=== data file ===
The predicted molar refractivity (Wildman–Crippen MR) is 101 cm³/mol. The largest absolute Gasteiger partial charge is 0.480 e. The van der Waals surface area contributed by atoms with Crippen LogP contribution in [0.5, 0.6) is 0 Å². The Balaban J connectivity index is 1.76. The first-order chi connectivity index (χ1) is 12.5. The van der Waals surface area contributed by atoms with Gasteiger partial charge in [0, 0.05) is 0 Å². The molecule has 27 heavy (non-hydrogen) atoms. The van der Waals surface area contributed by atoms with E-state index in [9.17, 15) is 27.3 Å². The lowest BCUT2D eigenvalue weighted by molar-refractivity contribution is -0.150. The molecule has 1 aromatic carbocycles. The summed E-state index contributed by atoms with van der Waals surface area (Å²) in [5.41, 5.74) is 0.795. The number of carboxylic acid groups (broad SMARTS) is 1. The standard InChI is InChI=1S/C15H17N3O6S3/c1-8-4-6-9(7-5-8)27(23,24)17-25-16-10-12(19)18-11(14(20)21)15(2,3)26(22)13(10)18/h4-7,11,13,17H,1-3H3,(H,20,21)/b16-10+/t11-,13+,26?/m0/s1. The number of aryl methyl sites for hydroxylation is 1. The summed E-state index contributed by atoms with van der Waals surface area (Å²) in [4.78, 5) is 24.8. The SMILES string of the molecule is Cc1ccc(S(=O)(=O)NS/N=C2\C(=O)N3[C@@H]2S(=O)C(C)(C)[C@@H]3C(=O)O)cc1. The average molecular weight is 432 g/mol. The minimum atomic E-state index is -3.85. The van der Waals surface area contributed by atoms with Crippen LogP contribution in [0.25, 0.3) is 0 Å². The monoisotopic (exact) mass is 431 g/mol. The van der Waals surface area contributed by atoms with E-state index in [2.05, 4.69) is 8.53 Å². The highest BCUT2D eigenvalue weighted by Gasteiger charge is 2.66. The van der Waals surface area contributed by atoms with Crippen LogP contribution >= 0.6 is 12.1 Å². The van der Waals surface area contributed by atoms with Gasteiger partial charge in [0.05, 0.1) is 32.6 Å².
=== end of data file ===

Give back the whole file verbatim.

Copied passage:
The predicted molar refractivity (Wildman–Crippen MR) is 101 cm³/mol. The largest absolute Gasteiger partial charge is 0.480 e. The van der Waals surface area contributed by atoms with Crippen LogP contribution in [0.5, 0.6) is 0 Å². The Balaban J connectivity index is 1.76. The first-order chi connectivity index (χ1) is 12.5. The van der Waals surface area contributed by atoms with Gasteiger partial charge in [0, 0.05) is 0 Å². The molecule has 27 heavy (non-hydrogen) atoms. The van der Waals surface area contributed by atoms with E-state index in [9.17, 15) is 27.3 Å². The lowest BCUT2D eigenvalue weighted by molar-refractivity contribution is -0.150. The molecule has 1 aromatic carbocycles. The summed E-state index contributed by atoms with van der Waals surface area (Å²) in [5.41, 5.74) is 0.795. The number of carboxylic acid groups (broad SMARTS) is 1. The standard InChI is InChI=1S/C15H17N3O6S3/c1-8-4-6-9(7-5-8)27(23,24)17-25-16-10-12(19)18-11(14(20)21)15(2,3)26(22)13(10)18/h4-7,11,13,17H,1-3H3,(H,20,21)/b16-10+/t11-,13+,26?/m0/s1. The number of aryl methyl sites for hydroxylation is 1. The summed E-state index contributed by atoms with van der Waals surface area (Å²) in [4.78, 5) is 24.8. The SMILES string of the molecule is Cc1ccc(S(=O)(=O)NS/N=C2\C(=O)N3[C@@H]2S(=O)C(C)(C)[C@@H]3C(=O)O)cc1. The average molecular weight is 432 g/mol. The minimum atomic E-state index is -3.85. The van der Waals surface area contributed by atoms with Crippen LogP contribution in [0.25, 0.3) is 0 Å². The monoisotopic (exact) mass is 431 g/mol. The van der Waals surface area contributed by atoms with E-state index in [2.05, 4.69) is 8.53 Å². The highest BCUT2D eigenvalue weighted by Gasteiger charge is 2.66. The van der Waals surface area contributed by atoms with Crippen LogP contribution >= 0.6 is 12.1 Å². The van der Waals surface area contributed by atoms with Gasteiger partial charge in [0.05, 0.1) is 32.6 Å².